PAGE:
- I’ve replaced ‘publisher’ with a new entity named ‘organisation’. This allows the connection the organisation has with the item (e.g. Publisher, Studio) to be selected in the same way as connections to items from places and people are handled.
- I’ve updated the way in which these connections are pulled out of the database to make it much easier to add new connection types. After adding a new connection type to the database this then immediately appears as a selectable option in all relevant places in the system.
- I’ve updated the underlying database so that data can have an ‘active’ or ‘deleted’ state, which will allow entities like people and places to be ‘deleted’ via WordPress but still retained in the underlying database in case they need to be reinstated.
- I’ve begun work on the pages that will allow the management of types and mediums, themes, people, places and organisations. Currently there are new menu items that provide options to list these data types. The lists also include counts of the number of bibliographic items each row is connected to. The next step will be to add in facilities to allow admin users to edit, delete and create types, mediums, themes, people, places and organisations.
The next project I worked on was the Scots Thesaurus project. Magda has emailed me stating she was having problems uploading words via CSV files and also assigning category numbers. I met with Magda on Thursday to discuss these issues and to try and figure out what was going wrong. The CSV issue was being caused by the CSV files created by Excel on Magda’s PC being given a rather unexpected MIME type. The upload script was checking the uploaded file for specific CSV MIME types but Excel was giving them a MIME type of ‘application/vnd.ms-excel’. I have no idea why this was happening, and even more strangely, when Magda emailed me one of her files and I uploaded it on my PC (without re-saving the file) it uploaded fine. I didn’t really get to the bottom of this problem, but instead I simply fixed it by allowing files of MIME type ‘application/vnd.ms-excel’ to be accepted.
The issue with certain category numbers not saving was being caused by deleted rows in the system. When creating a new category the system checks to see if there is already a row with the supplied number and part of speech in the system. If there is then the upload fails. However, the check wasn’t taking into consideration categories that had been deleted from within WordPress. These rows were being marked as ‘trash’ in WordPress but still existed in our non-Wordpress ‘category’ table. I updated the check to link up the category table to WordPress’s posts table to check the status of the category there. Now if a category number exists but it’s associated with a WordPress post that is marked as deleted then the upload of a new row can proceed without any problems.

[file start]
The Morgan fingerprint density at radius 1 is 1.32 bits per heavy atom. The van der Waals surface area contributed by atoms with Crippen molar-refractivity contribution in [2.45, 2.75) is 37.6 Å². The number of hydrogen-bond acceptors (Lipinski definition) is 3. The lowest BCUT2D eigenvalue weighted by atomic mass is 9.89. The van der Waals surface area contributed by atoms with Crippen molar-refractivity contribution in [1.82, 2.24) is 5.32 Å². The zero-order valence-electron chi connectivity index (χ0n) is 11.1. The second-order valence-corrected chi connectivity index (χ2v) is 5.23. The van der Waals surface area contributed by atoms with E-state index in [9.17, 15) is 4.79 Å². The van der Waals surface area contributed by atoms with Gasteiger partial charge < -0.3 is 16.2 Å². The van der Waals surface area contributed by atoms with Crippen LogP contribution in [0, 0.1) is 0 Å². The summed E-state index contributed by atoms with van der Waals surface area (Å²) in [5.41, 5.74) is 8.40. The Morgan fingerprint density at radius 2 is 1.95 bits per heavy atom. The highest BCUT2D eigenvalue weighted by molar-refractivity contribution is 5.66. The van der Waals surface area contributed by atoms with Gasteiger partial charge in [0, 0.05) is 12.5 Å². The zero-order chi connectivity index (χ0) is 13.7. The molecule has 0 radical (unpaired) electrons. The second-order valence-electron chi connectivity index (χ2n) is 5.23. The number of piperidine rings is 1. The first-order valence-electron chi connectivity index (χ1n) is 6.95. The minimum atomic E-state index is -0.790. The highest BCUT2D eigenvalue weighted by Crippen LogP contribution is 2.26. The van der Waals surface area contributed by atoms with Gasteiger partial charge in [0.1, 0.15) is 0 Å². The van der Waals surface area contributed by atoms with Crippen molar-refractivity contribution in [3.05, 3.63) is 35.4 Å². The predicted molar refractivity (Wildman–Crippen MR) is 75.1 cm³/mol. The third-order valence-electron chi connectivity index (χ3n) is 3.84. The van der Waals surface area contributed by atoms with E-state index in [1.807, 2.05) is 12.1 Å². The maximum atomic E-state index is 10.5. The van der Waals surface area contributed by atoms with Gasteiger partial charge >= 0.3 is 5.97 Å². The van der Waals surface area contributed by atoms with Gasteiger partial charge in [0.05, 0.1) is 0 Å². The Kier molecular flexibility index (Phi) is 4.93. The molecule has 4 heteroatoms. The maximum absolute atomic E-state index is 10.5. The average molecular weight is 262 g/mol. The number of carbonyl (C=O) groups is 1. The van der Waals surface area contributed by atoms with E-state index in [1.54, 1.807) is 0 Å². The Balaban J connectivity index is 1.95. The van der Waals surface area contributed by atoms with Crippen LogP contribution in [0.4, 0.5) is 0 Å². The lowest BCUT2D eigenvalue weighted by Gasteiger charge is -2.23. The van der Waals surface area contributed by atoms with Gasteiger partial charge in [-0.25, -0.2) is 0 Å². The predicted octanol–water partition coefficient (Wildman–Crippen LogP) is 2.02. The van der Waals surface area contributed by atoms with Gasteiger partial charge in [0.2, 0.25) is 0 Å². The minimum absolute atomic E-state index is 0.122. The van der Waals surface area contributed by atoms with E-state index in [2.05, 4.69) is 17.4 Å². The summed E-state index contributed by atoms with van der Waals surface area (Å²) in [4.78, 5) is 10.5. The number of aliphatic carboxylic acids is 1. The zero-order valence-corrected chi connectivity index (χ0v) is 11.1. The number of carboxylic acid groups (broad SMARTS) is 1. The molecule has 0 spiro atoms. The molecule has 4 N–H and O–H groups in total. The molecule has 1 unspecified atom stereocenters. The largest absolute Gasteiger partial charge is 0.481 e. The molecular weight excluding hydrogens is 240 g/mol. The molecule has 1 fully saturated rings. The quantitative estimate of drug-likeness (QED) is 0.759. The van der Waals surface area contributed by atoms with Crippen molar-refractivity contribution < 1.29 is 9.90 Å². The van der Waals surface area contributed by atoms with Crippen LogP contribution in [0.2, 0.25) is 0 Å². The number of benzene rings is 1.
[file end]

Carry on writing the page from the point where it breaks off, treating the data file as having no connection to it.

In addition to fixing these issues I also continued working on the visualisations for the Scots Thesaurus. Magda will be presenting the thesaurus at a conference next week and she was hoping to be able to show some visualisations of the weather data. We had previously agreed at a meeting with Susan that I would continue to work on the static visualisation I had made for the ‘Golf’ data using the d3.js ‘node-link tree’ diagram type (see http://bl.ocks.org/mbostock/4063550). I would make this ‘dynamic’ (i.e. it would work with any data passed to it from the database and it would be possible to update the central node). Eventually we may choose a completely different visualisation approach but this is the one we will focus on for now. I spent some time adapting my ‘Golf’ visualisation to work with any thesaurus data passed to it – simply give it a category ID and a part of speech and the thesaurus structure (including subcategories) from this point downwards gets displayed. There’s still a lot of work to do on this (e.g. integrating it within WordPress) but I happy with the progress I’m making with it.
The last project I worked on this week was the SAMUELS Hansard data, or more specifically trying to get Bookworm set up on the test server I have access to. Previously I had managed to get the underlying database working and the test data (US Congress) installed. I had then installed the Bookworm API but I was having difficulty getting Python scripts to execute. I’m happy to report that I got to the bottom of this. After reading this post (https://www.linux.com/community/blogs/129-servers/757148-configuring-apache2-to-run-python-scripts) I realised that I had not enabled the CGI module of Apache, so even though the cgi-bin directory was now web accessible nothing was getting executed there. The second thing I realised was that I’d installed the API in a subdirectory within cg-bin and I needed to add privileges in the Apache configuration file for this subdirectory as well as the parent directory. With that out of the way I could query the API from a web browser, which was quite a relief.
Also this week I had a meeting with Gary Thomas about Jennifer Smith’s Syntactic Atlas of Scots project. Gary is the RA on the project and we met on Thursday to discuss how we should get the technical aspects of the project off the ground. It was a really useful meeting and we already have some ideas about how things will be managed. We’re not going to get started on this until next month, though, due to the availability of the project staff.
It was another four-day week for me this week as I’d taken the Friday off to go away for a long weekend. The timing of this wasn’t all that great as it was another very busy week getting everything ready for the ISAS conference next week. However, I managed to get everything that needed to be done completed by skipping a few lunch breaks and working late a bit.